July 29, 2009

"At the heart of Western philosophy lie a series of interrelated assumptions, embedded in a metaphor, which greatly constrain our ability to comprehend major transformations in the modern world. The culprit is the pervasive ideology of what may be called 'depth ontology' whereby we tend to assume that everything that is important for our sense of being lies in some deep interior and must be long-lasting or solid, as against the dangers of things we regard as ephemeral, shallow or lacking in content. These become highly problematic metaphors when we encounter a cosmology which may not share these assumptions, and rests upon a very different sense of ontology. The importance of these metaphors lies not only in the narrow and sometimes parochial pursuit of philosophy, but in the tendency of these ideas to be infused in more general, often moral, judgments on the world at large."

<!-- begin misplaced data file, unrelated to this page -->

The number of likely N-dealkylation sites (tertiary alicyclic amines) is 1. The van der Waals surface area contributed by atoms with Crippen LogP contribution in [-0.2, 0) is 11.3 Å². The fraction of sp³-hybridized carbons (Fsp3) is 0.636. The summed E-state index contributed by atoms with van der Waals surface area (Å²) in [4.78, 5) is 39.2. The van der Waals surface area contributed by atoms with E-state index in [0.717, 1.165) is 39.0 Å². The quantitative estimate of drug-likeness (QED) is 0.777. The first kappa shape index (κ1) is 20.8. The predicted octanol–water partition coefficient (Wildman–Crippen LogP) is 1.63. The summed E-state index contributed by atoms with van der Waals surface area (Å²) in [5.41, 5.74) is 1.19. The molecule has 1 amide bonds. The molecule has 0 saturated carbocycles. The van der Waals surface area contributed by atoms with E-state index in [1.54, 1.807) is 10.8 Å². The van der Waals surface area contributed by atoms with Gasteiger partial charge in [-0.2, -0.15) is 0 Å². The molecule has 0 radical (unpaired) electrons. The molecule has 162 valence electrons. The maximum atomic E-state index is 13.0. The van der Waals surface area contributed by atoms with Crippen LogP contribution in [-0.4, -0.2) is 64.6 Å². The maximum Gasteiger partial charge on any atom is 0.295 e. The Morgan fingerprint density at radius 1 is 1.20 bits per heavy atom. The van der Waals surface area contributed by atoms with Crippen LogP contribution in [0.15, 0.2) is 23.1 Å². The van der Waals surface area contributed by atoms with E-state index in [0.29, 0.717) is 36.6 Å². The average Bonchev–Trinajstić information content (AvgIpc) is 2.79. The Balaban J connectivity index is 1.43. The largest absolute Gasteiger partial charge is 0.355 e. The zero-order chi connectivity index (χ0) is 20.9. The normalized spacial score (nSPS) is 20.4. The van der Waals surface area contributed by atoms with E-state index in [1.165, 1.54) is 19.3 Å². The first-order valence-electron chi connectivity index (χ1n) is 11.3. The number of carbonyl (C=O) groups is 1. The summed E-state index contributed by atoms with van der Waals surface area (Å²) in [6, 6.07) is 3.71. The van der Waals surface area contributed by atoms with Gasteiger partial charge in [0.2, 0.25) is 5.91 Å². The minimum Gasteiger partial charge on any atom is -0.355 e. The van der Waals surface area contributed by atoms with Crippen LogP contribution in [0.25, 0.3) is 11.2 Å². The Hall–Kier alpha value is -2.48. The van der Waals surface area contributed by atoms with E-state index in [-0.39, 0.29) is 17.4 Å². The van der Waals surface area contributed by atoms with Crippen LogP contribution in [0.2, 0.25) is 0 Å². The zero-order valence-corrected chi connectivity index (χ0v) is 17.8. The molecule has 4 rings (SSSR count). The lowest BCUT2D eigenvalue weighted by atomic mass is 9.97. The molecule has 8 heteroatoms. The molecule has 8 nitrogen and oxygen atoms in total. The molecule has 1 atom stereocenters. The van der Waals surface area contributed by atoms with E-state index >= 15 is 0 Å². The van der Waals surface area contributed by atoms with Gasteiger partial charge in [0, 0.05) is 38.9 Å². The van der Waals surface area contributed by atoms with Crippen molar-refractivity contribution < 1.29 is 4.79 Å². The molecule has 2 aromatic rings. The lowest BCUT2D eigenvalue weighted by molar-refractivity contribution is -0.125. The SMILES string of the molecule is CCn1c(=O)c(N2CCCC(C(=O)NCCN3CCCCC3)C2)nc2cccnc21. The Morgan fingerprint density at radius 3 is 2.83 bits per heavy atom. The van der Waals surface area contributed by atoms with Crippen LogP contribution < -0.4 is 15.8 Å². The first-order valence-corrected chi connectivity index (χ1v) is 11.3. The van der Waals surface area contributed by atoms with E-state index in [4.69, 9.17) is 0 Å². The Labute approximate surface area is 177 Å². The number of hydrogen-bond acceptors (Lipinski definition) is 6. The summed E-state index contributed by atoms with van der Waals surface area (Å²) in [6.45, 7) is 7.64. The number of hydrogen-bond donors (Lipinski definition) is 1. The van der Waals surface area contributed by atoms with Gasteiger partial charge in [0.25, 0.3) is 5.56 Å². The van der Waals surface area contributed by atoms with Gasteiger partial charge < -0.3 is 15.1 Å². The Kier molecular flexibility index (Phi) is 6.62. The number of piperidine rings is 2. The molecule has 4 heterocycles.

From Style and Ontology by David Miller in Consumption and Identity edited by Jonathan Friedman. This quote is a little more philosophical than I like to get on the blog, but I find it comforting. I like to think deeply about things, like design, that others may consider shallow and this idea validates my goals.